Have you ever wondered, “Are probiotics a good idea?” or “Do they actually do anything?” Our microbiology expert Ellen Loveday is here to give you the skinny on these good-for-the-gut bacteria!
Probiotics are found in most supermarkets, chemists and even doctor’s surgeries. Health professionals often recommend supplementing a little one’s diet with a probiotic after a dose of strong antibiotics or after a severe dose of gastritis. But what do they actually do?
Healthy digestive systems have a barrier of positive bacteria (Microflora). The jobs they do are specific to their designated areas. Bacteria assist with digestion and immune functions; for instance, Lactobacilli inhibit the invasion of nasty bacteria ingested and fill all the available space in the pili of our intestines, leaving no available pili for the nasty bacteria to use as their way into our system. Without adequate numbers, opportunistic bacteria can overgrow and create illness. This is where Probiotics come to the rescue.
Probiotic bacteria vary in varieties and strains, but the most common are Lactobacillus acidophilus, Bifidobacterium infantis and Saccharomyces boulardii. The most popular bacteria used in yoghurt probiotics are Lactobacillus; Yakult is a popular example.
Studies have shown many positive consequences to taking Probiotics. Good bacteria in our digestive system do all of the following:
- Help us absorb vitamins and minerals from food.
- Help balance water in the gut.
- Produce toxins that kill pathogen bacteria.
- Give our system a boost of Vitamin B when they expire.
- Reduce levels of inflammation.
- Protect against immune dysfunction.
Probiotics increase the levels of good bacteria into our gut system. This is an easy solution to reduce the side effects of antibiotic treatment, decrease irritable bowel symptoms, reduce the rate of skin infections, lessen diarrhea bouts, and decrease urinary tract infections.
Surprisingly, the major factors in the development of eczema are high inflammation and immune dysfunction. There are some studies that link probiotics to the reduction of symptoms and duration of eczema. In 2008, the American Journal of Clinical Dermatology gave indications that probiotics give some benefit to Atopic Dermatology, even from birth.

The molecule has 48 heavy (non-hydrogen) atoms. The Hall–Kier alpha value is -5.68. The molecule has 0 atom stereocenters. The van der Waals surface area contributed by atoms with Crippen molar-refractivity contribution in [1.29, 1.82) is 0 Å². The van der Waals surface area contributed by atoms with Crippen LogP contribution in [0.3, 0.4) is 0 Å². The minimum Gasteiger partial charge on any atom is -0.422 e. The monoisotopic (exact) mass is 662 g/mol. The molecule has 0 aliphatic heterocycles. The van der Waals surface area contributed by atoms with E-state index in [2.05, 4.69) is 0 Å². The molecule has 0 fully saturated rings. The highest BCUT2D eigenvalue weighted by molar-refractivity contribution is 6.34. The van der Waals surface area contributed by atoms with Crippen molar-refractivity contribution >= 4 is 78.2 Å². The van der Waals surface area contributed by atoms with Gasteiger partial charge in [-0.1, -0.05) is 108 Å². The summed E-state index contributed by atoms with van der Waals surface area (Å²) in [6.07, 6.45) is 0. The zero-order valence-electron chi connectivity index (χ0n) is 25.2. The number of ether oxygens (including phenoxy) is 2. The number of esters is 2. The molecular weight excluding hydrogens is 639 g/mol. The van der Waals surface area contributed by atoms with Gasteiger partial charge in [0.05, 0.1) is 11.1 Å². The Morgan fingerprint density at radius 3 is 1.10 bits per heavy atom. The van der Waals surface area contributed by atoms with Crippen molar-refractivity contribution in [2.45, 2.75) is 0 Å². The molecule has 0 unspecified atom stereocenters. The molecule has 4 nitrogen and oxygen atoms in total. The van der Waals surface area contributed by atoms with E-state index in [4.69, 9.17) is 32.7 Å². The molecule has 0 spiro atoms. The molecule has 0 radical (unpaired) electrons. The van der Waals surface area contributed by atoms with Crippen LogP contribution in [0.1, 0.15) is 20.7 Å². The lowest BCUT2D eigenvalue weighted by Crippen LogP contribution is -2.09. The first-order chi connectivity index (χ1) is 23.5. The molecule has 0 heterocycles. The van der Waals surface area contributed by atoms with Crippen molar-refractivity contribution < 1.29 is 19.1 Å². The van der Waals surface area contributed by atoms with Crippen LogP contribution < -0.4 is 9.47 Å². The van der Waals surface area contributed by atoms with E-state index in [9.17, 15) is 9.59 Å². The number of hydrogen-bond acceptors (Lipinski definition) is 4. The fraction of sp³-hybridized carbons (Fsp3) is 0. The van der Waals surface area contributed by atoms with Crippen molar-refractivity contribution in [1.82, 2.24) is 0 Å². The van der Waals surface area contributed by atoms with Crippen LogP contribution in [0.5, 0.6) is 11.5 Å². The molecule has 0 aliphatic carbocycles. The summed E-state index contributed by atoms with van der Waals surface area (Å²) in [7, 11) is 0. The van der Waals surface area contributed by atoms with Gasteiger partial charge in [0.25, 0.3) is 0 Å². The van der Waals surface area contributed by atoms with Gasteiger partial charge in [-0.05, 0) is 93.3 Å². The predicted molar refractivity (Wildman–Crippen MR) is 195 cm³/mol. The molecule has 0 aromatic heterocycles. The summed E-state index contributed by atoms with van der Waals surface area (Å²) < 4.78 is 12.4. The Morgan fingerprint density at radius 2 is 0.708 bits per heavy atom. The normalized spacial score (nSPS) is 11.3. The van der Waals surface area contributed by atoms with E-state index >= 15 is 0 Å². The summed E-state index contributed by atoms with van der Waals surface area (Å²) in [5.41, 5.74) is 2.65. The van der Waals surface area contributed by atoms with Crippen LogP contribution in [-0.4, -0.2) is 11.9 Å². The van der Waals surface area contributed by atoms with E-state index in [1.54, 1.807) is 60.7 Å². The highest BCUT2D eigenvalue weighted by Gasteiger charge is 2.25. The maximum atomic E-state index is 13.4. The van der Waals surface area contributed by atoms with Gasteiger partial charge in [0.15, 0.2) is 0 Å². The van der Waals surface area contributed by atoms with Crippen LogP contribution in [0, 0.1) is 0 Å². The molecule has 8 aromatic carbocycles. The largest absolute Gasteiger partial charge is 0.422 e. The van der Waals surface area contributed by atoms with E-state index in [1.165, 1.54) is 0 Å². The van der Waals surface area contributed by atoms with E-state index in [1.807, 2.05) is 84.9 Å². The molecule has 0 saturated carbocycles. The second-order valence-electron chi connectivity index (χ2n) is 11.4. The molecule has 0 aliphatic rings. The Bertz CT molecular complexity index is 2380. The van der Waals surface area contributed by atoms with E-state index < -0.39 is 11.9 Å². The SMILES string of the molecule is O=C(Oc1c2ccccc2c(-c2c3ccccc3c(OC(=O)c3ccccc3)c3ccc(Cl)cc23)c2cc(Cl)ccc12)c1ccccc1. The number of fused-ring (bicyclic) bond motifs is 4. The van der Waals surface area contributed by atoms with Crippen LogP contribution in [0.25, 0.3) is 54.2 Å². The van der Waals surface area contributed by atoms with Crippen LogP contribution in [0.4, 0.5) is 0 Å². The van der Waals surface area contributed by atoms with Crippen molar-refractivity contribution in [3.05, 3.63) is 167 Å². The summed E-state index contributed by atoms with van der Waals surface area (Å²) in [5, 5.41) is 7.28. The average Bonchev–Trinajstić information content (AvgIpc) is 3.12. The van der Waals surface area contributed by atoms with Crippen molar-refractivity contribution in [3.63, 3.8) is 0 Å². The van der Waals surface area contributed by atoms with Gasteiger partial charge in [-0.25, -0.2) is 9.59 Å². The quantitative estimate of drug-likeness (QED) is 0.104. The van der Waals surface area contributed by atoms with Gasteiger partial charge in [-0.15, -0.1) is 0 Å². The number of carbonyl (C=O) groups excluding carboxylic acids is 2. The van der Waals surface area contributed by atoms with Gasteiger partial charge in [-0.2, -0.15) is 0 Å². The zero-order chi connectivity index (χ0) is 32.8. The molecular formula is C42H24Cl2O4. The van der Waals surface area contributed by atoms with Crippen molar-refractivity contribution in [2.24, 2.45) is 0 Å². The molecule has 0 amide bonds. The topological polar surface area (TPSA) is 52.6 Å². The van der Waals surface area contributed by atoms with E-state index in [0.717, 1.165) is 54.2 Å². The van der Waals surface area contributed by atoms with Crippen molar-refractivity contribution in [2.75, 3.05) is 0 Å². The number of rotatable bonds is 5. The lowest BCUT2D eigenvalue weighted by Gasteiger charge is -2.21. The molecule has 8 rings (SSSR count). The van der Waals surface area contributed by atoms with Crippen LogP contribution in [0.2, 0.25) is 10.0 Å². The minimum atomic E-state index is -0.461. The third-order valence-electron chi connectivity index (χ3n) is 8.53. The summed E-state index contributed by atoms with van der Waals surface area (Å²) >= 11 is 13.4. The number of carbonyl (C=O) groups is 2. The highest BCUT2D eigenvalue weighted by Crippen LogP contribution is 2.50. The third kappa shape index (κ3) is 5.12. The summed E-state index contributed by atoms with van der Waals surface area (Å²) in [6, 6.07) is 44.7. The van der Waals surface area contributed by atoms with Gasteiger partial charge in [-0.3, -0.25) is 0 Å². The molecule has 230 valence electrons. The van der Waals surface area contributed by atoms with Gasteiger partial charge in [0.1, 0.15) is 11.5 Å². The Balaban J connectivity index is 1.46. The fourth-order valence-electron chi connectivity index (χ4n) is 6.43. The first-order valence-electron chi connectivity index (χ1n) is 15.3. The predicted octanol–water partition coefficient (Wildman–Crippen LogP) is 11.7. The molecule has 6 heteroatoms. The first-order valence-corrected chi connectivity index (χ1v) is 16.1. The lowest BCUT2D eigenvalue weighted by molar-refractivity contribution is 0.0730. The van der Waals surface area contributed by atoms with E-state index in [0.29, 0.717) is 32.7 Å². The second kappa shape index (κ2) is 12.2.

The benefits are not at the point where you should supplement Probiotics for traditional treatment options, but they can reduce the severity or occurrence rates of an eczema outbreak in children.
Infants are born with limited natural bacterial intestinal flora. When we start to introduce solid foods their intestinal flora grows. Studies have shown little difference in the benefits in Probiotics prior to 5-6 months of age, but once the introduction of solids starts, it is useful to boost the development of a healthy gut. Increasing the gut flora helps reduce inflammatory illness and intestinal discomfort for little ones.
Supplementing babies with probiotics can be done with a powdered probiotic dissolved into food, formulae/breast milk, or a specially formulated infant yoghurt probiotic. Recommended doses are more than 5 billion CFU per day for children, and more than 10 billion CFU per day for adults. (CFU = Colony Forming Unit per milliliter. One CFU is equal to 1 live bacterium.)
Digestive health and Immune strength are important to our health and the two complement each other. Healthy gut ecology is so important in protecting our bodies from nasty pathogens, and Probiotics are a helpful supplement for those people who suffer from immune deficiencies, as they provide additional positive bacteria that protect our digestive system. It is definitely beneficial to add Probiotics to your child’s diet as a supplement, mamas!
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About.com Medical Review Board. (2014) Probiotics for Eczema. Internet site. Last cited: 23/11/2014. Available: www.altmedicine.about.com/od/skinconditions/a/Probiotics-For-Eczema.htm
Kligler, Cohrssen. (2008) Probiotics. American Family Physician. Nov 1;78(9):1073-1076. Internet site. Last cited: 2/12/2014. Available: www.aafp.org/afp/2008/1101/p1073.html
Olson (2006). Understanding Intestinal Bacteria – The Gut Ecology. Puristat – Digestive Wellness Centre. Internet site. Last cited 23/11/2014. Available: www.puristat.com/coloncleansing/gutbacteria.aspx
Young, Huffman (2003) Probiotic Use in Children – Intestinal Flora. J Pediatric Health Care 17(6), Medescape. Internet site: Last cited 2/12/2014. Available: www.medscape.com/viewarticle/464550_2
WebMD (2013) Probiotics – Topic Overview, WebMD. Internet Site. Last sighted: 23/11/2014. Available: www.webmd.com/digestive-disorders/tc/probiotics-topic-overview